The Midcontinent is a region where inde- pendent producers are working closely to overcome legislative issues and taxes that would harm the oil and gas industry. Environmental concerns include green- house gas emissions and assessing the geothermal potential.
Arkansas Independents Help Defeat Severance Tax Increase
Efforts by the Arkansas Independent Produc- ers & Royalty Owners Association (AIPRO) helped defeat or table bills in the Arkansas legislature in March 2011 that would have raised the severance tax on oil and gas pro- duction. HB1992 heard informal testimony from a number of oil and gas industry people that described how the bill would harm the industry and the state. AIPRO’s message to the legislature was supported by 400-500 pro- testors demonstrating at the Capital. After the testimony, the author of HB1992 withdrew the bill for further study. AIPRO’s current mission is to prevent increases in the sever- ance tax from appearing on the November 2012 general election ballot.
Excerpted from “Arkansas Industry Repels Multiple Attacks at State Legislature,” The American Oil & Gas Reporter, April 2011, p. 19-20.
KIOGA Concerns Over Greenhouse Gas
The Kansas Independent Oil & Gas Associa- tion (KIOGA) is closely monitoring EPA decisions on greenhouse gas emissions. EPA mandates in October 2009 required electronic gathering tools to collect emissions data from oil field operations. The plan is ambiguous on what wells are impacted. The original plan dealt with greenhouse gas emissions from large sources. KIOGA notes that emissions from individual wells would be below EPA permitting requirements. The aggregate of wells needs to be defined to determine permit- ting requirements. It is currently uncertain if the aggregate wells refers to all wells in a basin or all wells operated by a specific com- pany. EPA regulations give the authority to the states to revise permitting regulations to cover emissions. EPA has extended the deadline for reporting 2010 data under the Greenhouse
Gas Reporting Program from March 30, 2011 to September 20, 2011, allowing decisions to be made and for the industry to collect data.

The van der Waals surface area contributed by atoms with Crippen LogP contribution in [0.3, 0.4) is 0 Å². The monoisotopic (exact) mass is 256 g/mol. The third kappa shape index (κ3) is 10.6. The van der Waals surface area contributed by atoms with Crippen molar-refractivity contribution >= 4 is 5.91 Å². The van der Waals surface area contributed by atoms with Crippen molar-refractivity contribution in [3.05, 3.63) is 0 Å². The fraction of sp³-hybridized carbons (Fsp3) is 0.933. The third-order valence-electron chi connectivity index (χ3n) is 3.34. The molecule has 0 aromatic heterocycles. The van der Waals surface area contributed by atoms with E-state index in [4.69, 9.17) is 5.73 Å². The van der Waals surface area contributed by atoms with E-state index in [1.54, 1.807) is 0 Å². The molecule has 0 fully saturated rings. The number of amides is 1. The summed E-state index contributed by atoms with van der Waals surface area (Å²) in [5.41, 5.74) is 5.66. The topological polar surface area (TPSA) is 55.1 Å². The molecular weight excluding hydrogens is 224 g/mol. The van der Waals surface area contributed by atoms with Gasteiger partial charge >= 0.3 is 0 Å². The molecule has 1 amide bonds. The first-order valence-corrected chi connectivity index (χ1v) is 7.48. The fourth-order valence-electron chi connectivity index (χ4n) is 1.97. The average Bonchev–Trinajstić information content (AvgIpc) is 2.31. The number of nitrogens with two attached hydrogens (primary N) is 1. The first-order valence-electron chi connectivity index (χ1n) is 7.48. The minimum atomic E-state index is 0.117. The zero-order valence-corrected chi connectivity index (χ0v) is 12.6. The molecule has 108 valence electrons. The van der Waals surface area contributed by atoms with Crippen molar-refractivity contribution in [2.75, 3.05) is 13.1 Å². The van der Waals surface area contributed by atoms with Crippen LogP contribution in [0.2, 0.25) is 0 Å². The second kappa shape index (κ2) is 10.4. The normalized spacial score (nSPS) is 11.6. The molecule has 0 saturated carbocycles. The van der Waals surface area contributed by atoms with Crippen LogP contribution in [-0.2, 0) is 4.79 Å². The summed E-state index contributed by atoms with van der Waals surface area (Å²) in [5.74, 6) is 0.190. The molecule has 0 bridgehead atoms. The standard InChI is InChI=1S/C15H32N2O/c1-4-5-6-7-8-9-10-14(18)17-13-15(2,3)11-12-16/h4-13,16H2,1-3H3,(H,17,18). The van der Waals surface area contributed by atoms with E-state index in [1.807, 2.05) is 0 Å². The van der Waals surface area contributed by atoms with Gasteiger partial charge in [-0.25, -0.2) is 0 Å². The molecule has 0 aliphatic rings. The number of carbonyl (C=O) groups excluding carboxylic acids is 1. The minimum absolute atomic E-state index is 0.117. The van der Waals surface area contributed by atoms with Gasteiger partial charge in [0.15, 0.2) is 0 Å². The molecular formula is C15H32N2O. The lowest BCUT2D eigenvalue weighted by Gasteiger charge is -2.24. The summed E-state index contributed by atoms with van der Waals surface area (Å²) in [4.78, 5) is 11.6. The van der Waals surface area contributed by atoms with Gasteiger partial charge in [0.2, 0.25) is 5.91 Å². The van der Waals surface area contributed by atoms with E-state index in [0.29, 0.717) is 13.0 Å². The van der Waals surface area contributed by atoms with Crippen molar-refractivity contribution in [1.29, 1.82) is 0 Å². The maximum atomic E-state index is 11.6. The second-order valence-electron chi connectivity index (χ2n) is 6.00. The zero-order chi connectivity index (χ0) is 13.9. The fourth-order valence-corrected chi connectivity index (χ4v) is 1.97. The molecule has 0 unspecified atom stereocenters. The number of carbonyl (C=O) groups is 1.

Excerpted from “Kansas Legislators Push for Primacy,” The American Oil & Gas Reporter, April 2011, p. 154-155.
Kansas Assesses Geothermal Energy and Heat Pumps
Heat stored in the earth’s crust creates geothermal energy that can be used as a source of energy. Hot spots in the U.S. such as Yellowstone Park are near the surface. In Kansas rock temperature of 100 °C or 212 °F are buried at depths of six miles or deeper. Geothermal heat pump systems (GHP) rely on even moderate ground temperature differences at shallow depths of 10 ft. to circulate heat or cooling to buildings. Large scale geothermal electrical power plants are west of the Rocky Mountains where high ground temperatures can be accessed or direct use systems can be developed from thermal hot springs. Kansas can’t operate large scale geothermal plants or use direct systems, but use of heat pumps is on the increase. To encourage use of geother- mal heat pumps there are federal and state tax incentives that help offset installation costs. The Kansas Geological Survey Circular pro- vides information on heat pump installation and a performance rating system to compare GHP systems for potential consumers. The overall operation of heat pumps is designed to bring warmer than outdoor air heat from the ground in the winter and carry hot air down into the cooler than outdoor ground air in the summer. Additional equipment in the system provides heated floors in the winter and heats or cools water in zones circulating within the building. A building system includes underground pipes (loops), duct work in the building to disperse air, an indoor condition- ing coil, one or more compressors (depending on building size) and one or more refrigerant heat exchangers. Four main designs are com- mercially available; a horizontal closed-loop system, a closed-loop system with a pond or lake, vertical closed-loop system, and open- loop systems relying on two vertical wells. Although installation of any of these systems requires drilling and pipe installation, the lower energy costs related to the system con- stant 50 to 60 °F ground temperature pays for itself in the long run and tax incentives help with installation costs. For Kansas and the Midcontinent heat pumps can be an attractive addition to the energy mix.
Excerpted from “Geothermal Energy and Heat Pump Potential in Kansas,” Kansas Geological Survey, Public Information Circu- lation 31, www.kgs.ku.edu/Publications/PIC/ pic31.ht
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